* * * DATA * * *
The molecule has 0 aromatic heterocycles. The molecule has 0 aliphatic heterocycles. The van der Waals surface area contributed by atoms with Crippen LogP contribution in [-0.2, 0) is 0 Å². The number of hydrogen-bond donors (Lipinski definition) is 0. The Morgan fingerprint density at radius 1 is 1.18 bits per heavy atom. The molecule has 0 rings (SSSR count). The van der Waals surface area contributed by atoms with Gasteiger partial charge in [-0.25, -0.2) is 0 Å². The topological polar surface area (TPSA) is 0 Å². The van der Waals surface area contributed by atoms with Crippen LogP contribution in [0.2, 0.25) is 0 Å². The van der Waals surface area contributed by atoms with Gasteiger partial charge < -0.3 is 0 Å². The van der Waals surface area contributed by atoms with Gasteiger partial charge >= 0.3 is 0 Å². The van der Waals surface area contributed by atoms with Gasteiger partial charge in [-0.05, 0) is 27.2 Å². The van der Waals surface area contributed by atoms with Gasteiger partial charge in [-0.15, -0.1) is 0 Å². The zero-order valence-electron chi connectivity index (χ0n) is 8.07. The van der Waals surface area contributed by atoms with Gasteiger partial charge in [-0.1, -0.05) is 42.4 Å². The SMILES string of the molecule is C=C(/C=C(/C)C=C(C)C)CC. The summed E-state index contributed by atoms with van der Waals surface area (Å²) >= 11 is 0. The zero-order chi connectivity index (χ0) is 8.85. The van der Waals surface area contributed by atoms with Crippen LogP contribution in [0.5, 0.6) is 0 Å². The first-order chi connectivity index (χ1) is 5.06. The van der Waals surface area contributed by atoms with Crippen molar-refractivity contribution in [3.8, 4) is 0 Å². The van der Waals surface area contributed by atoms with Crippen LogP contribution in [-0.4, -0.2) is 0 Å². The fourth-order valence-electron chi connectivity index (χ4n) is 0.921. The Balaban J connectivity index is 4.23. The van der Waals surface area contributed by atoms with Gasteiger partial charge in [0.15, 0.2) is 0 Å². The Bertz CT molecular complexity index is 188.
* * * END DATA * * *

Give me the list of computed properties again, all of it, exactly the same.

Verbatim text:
The molecule has 0 aromatic heterocycles. The molecule has 0 aliphatic heterocycles. The van der Waals surface area contributed by atoms with Crippen LogP contribution in [-0.2, 0) is 0 Å². The number of hydrogen-bond donors (Lipinski definition) is 0. The Morgan fingerprint density at radius 1 is 1.18 bits per heavy atom. The molecule has 0 rings (SSSR count). The van der Waals surface area contributed by atoms with Gasteiger partial charge in [-0.25, -0.2) is 0 Å². The topological polar surface area (TPSA) is 0 Å². The van der Waals surface area contributed by atoms with Crippen LogP contribution in [0.2, 0.25) is 0 Å². The van der Waals surface area contributed by atoms with Gasteiger partial charge < -0.3 is 0 Å². The van der Waals surface area contributed by atoms with Gasteiger partial charge >= 0.3 is 0 Å². The van der Waals surface area contributed by atoms with Gasteiger partial charge in [-0.05, 0) is 27.2 Å². The van der Waals surface area contributed by atoms with Gasteiger partial charge in [-0.15, -0.1) is 0 Å². The zero-order valence-electron chi connectivity index (χ0n) is 8.07. The van der Waals surface area contributed by atoms with Gasteiger partial charge in [-0.1, -0.05) is 42.4 Å². The SMILES string of the molecule is C=C(/C=C(/C)C=C(C)C)CC. The summed E-state index contributed by atoms with van der Waals surface area (Å²) >= 11 is 0. The zero-order chi connectivity index (χ0) is 8.85. The van der Waals surface area contributed by atoms with Crippen LogP contribution in [0.5, 0.6) is 0 Å². The first-order chi connectivity index (χ1) is 5.06. The van der Waals surface area contributed by atoms with Crippen molar-refractivity contribution in [3.8, 4) is 0 Å². The van der Waals surface area contributed by atoms with Crippen LogP contribution in [-0.4, -0.2) is 0 Å². The fourth-order valence-electron chi connectivity index (χ4n) is 0.921. The Balaban J connectivity index is 4.23. The van der Waals surface area contributed by atoms with Gasteiger partial charge in [0.15, 0.2) is 0 Å². The Bertz CT molecular complexity index is 188.